Pharmaceutical industry experts Adam Fein, Ph.D., and Doug Long, MBA, described specialty pharmacy growth and competition for this part of the pharmaceutical market during the opening presentation today at Asembia. 2021 Specialty Pharmacy Summit in Las Vegas.
Specialty pharmacy, once a niche in the pharmaceutical industry, is poised to account for more than half of the industry’s revenue and this growth has sparked fierce competition for control over drug pricing and distribution. specialty, industry experts said today at the Asembia 2021 Specialty Pharmacies Summit in Las Vegas.
âSpecialty drugs now account for about 40% of revenue for the entire pharmaceutical industry,â said Adam
Fein, Ph.D., drug pricing and distribution expert and CEO of the Drug Channels Institute. Within three to four years, that proportion will likely drop to 50%, Fein said.
Although independent specialty pharmacies still represent the largest share of the specialty industry, healthcare providers have taken hold and now represent the second largest share, according to Fein.
âIn 2015, 1 in 10 specialized pharmacy was managed by a hospital or a doctor’s office. Today it’s 4 out of 10, âFein told attendees at the Asembia meeting. This shift largely coincided with the broader trend towards vertical integration that has affected many aspects of American healthcare, he observed.
Doug Long, MBA, Vice President of Industrial Relations at IQVIA, also spoke at the opening session of the Specialty Pharmacy meeting.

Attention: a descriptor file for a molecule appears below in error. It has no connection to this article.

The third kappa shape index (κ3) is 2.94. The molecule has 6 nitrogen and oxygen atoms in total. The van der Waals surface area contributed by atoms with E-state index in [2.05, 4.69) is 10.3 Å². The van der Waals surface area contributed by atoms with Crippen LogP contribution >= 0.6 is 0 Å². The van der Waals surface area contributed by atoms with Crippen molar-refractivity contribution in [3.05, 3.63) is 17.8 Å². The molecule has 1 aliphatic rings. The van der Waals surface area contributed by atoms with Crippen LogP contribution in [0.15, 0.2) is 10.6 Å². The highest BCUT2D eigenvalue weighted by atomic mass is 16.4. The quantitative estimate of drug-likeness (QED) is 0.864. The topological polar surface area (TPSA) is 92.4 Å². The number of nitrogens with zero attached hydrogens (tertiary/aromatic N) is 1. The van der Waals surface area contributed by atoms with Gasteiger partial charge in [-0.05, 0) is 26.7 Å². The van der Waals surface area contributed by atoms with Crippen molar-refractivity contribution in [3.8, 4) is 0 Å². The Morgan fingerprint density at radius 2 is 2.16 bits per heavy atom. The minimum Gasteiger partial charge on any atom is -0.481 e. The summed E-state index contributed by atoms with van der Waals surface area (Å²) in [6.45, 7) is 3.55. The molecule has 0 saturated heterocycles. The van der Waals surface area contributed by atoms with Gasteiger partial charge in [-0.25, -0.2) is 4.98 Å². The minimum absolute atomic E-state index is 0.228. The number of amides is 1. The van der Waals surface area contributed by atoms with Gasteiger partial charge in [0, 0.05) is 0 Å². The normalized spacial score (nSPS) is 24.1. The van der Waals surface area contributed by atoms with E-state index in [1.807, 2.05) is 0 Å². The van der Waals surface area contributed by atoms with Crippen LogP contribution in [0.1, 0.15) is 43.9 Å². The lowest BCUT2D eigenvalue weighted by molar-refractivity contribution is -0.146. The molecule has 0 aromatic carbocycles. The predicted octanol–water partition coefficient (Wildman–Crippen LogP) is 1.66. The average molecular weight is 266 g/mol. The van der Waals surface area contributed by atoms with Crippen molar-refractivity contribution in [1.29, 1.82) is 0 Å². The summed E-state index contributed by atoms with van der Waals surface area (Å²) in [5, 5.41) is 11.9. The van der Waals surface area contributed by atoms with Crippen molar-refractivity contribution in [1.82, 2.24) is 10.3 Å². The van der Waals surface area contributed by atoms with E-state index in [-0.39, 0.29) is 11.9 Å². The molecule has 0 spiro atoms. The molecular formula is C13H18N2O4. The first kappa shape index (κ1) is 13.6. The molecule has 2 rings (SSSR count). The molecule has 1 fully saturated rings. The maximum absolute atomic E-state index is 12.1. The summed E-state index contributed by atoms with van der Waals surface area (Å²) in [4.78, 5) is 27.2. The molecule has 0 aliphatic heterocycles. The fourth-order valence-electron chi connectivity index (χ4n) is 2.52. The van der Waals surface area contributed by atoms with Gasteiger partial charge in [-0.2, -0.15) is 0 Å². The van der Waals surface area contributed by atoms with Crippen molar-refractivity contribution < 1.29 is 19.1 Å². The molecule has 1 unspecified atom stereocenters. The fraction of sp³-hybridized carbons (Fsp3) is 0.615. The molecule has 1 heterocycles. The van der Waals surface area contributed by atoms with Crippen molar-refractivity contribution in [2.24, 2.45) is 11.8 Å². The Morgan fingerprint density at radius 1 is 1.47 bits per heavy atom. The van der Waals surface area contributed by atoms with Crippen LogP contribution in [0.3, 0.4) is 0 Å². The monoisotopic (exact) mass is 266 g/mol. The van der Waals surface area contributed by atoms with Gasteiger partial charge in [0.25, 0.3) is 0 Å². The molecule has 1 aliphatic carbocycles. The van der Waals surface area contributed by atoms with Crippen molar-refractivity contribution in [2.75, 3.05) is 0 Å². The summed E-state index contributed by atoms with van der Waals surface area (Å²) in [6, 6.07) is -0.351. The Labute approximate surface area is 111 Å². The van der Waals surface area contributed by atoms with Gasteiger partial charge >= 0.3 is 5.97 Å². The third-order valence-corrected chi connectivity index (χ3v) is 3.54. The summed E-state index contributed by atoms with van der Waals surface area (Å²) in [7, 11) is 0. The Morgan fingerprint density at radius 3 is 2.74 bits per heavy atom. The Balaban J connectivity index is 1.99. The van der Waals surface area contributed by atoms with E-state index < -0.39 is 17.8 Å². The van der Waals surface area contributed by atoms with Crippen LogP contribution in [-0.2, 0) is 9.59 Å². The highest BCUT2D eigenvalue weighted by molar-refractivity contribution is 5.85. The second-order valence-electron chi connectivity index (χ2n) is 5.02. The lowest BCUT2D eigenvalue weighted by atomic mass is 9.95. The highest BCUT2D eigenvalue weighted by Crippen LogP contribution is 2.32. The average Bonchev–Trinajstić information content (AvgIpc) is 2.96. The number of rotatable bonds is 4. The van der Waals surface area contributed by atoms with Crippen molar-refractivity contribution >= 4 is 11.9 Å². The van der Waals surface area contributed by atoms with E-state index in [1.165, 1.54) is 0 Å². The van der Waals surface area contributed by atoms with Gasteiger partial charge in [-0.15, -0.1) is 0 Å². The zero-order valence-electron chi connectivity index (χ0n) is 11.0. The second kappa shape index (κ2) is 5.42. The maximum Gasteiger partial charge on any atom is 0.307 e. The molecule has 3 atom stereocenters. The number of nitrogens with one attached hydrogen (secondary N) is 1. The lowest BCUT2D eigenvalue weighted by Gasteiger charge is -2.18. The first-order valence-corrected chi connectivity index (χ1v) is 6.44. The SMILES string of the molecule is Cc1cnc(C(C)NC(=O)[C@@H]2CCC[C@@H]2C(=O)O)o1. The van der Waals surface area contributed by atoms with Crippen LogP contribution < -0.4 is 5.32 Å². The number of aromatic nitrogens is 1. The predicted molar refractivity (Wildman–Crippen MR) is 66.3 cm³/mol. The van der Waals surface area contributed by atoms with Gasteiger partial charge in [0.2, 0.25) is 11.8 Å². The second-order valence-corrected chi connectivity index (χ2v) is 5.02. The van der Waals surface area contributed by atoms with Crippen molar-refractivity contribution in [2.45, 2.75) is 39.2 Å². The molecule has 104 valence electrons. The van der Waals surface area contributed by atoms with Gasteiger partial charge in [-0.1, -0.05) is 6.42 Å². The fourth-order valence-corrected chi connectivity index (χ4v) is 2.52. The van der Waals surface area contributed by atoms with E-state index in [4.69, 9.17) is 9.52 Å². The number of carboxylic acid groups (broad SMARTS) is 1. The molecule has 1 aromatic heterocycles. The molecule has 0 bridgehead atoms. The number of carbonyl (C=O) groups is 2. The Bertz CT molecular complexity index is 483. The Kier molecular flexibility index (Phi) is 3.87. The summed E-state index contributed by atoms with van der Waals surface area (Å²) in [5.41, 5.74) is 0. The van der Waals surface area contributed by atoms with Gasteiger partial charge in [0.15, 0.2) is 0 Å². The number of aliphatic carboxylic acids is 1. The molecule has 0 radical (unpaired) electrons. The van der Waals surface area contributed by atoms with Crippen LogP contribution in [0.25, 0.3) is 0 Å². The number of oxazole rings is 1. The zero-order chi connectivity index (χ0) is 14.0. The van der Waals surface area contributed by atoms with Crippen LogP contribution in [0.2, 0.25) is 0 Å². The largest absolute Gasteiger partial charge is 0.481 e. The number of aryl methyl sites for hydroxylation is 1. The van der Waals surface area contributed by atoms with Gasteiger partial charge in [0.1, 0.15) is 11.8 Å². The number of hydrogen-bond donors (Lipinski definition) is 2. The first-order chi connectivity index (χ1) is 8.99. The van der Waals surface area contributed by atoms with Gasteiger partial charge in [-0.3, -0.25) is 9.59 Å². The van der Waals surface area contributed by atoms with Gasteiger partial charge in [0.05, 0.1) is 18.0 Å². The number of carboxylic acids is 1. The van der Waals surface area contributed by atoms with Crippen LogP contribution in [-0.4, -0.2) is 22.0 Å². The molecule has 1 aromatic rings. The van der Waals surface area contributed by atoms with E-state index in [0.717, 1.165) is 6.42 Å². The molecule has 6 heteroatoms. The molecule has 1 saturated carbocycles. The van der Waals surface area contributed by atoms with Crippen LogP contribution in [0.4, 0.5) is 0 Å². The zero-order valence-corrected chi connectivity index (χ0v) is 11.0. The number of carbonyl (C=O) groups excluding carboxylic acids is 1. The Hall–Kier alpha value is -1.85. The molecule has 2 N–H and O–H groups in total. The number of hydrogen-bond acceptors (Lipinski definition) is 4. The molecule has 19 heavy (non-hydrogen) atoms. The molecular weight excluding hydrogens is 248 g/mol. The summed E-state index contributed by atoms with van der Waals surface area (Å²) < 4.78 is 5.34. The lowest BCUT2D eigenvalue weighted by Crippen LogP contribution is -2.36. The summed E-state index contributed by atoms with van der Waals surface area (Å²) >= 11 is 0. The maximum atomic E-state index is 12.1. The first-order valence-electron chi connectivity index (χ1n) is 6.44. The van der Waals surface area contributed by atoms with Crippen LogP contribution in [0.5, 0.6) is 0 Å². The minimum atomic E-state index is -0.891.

Fein noted that the three largest PBMs in the United States – CVS Caremark, OptumRx and Express Scripts – now handle more than 75% of claims.
PBMs have become owners of specialty pharmacies because most manufacturers market their specialty drugs through tight networks, Fein explained. Meanwhile, the majority of large hospitals now have their own in-house specialty pharmacies and use them as the backbone of their benefit plans. Large hospitals and their health systems âhave learned from what PBMs do to channel patients to their business, and in fact the majority of prescriptions filled by these specialty pharmacies come from, are written by, prescribers who work at health systems, âFein said.
âEveryone understands that,â he continued, âand this is where the battle is between
these different vertically integrated systems.
Fein also discussed the controversial 340B drug pricing program, which requires drug makers to sell their products to certain hospitals and health organizations at discounted prices. Proponents say it helps lower the cost of healthcare and increase access for disadvantaged patients. Critics say health systems have exploited the program to obtain cheaper drugs and increase their income.
IQVIA data presented in today’s session showed that, excluding all program discounts, purchases through the 340B program account for over 40% of all hospital purchases and approximately 13%. of all the dollars in retail pharmacy.
âThis means that these prescriptions generate above-average profits for pharmacies, often profits four to five times higher in gross profit dollars per script than a normal business script, the Medicare Part D script,â Fein said. .
Overall, 340B’s growth is fueled by specialty drugs, and the economics of the program have a huge impact on every facet of the specialty pharmacy channel, Fein noted. And based on net sales, the 340B program is now bigger in some ways than Medicaid, he said.
As for the specialty retail market, recent data shows a decline, largely due to the loss of patent protection for two leading anti-HIV drugs, Long explained. HIV therapies are among the top 10 categories of specialty drugs in the retail market.
Long also shared IQVIA data which showed increased demand for mental health and pain medications during the COVID-19 pandemic.